HOMEGOING - REVIEW

06/24/2018

Hi everyone! 

Thank you so much for returning to my blog! 

Today I am writing a review on a book called homegoing which I read a few weeks ago. The book is by Yaa Gyasi and was published in 2016 and consists of 300 pages. This book is suitable for adults, although I would classify it suitable for teenagers as well. This book is not appropriate for younger readers, because it contains some upsetting scenes. 

 

This novel, in my opinion, was fantastic. It was well-written and really helped me understand life in the 18th century up until the  21st century for black families. It really conveyed to the reader how difficult their lives were. It is historical and interesting to read about two lines of descendants of an African family,  who have been split up and are on different sides of the Atlantic ocean. I really enjoyed this book! 

 

THE PLOT: (Without spoilers)

 

This book is about two different girls. Effia and Esi. They are both growing up in completely different places with different backgrounds. Effia is the daughter of a house-maid and is loved by her father, but much detested by her step-mother. Esi, on the other hand, lives with her mother (Maame) and her husband called (Big Man). Through some shocking events in their village, some white men come and Esi finds herself living a completely different life to what was destined for her. She becomes a slave. While Effia, her sister that she never meets, becomes the wife of a slave trader.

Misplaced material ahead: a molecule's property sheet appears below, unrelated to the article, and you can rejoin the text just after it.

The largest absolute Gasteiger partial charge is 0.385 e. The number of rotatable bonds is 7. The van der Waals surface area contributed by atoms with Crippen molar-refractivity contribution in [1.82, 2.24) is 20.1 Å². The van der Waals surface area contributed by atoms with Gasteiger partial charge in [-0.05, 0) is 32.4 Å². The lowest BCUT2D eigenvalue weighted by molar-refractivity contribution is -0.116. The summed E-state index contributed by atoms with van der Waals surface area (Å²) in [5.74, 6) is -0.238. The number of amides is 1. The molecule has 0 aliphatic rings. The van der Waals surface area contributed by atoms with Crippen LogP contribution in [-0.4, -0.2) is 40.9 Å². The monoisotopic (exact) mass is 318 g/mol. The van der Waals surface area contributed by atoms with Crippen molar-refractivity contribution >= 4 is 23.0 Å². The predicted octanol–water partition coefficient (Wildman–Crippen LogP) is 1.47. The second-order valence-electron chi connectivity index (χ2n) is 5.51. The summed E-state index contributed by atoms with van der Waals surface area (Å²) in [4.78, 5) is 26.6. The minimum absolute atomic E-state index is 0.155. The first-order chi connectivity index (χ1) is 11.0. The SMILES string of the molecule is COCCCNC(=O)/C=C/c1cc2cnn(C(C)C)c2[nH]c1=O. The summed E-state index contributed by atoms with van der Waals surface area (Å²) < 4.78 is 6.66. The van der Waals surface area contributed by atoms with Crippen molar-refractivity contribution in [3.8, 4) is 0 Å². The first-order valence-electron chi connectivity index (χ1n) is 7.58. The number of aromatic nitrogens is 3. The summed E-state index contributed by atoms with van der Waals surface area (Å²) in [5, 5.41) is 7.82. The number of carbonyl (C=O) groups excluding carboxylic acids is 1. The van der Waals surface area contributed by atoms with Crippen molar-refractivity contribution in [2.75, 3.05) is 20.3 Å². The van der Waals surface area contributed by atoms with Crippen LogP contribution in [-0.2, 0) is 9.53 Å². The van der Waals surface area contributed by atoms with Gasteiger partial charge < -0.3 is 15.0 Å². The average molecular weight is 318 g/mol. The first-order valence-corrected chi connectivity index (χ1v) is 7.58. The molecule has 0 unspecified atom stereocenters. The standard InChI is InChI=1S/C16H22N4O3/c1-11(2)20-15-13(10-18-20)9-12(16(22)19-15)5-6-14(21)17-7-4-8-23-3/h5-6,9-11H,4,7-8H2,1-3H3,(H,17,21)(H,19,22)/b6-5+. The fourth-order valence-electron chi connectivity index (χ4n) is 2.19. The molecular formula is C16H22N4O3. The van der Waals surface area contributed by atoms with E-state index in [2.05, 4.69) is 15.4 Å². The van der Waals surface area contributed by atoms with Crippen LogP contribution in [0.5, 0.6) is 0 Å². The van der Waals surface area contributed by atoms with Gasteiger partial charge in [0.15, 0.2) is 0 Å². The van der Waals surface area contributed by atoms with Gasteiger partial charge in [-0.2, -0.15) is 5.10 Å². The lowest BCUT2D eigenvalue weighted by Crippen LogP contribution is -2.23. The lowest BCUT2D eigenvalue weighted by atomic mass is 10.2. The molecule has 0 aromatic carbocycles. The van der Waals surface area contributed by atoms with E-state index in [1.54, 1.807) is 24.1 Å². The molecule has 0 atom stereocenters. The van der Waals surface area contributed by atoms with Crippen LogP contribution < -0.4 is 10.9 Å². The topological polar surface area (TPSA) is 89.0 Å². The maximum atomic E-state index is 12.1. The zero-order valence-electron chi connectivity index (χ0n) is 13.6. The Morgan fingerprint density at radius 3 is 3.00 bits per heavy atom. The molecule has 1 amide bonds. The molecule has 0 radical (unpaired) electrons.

This book is quite complicated if I am honest. The story follows Effia and Esi, through to their children and their children's children and so on. This book highlights the differences in the lives they lead. Esi's child grows up in a slave plantation and it is clear to the reader, her desperation to make sure her son does not live there. While, Effia's son grows up as a potential slave trader and marries a captured woman he is forced to marry. This story follows the lives of all the different relatives of Effia and Esi, showing the contrasts in how they live. As well, the book expertly shows what would have happened to these families throughout the changes in the centuries. Towards the end of the book you understand that slavery has been abolished and there is equality for black people. 

 

The book has a more up-beat ending, but it really makes you wonder about your ancestors and the lives they have lived. I thought this book was superb! The historical detail is incredible, the different people mentioned in the book are interesting and their lives are well described. The story was captivating and a wonderful multi-generation novel of one family spilt into two. I found it extremely fascinating that Yaa Gyasi, the author of the book, is actually an African immigrant to the USA. This book could therefore even be based on her family's own experiences. 

 

Once again, thank you for reading the review. If you enjoyed reading it, then please like it or share it on any of the social medias below. Have you read this book yet? Or do you think you will now if you haven't already? It was such a fantastic book and is definitely one of the best reads of the year, with a marvellous plot. 

 

Beth Lucy

 

 

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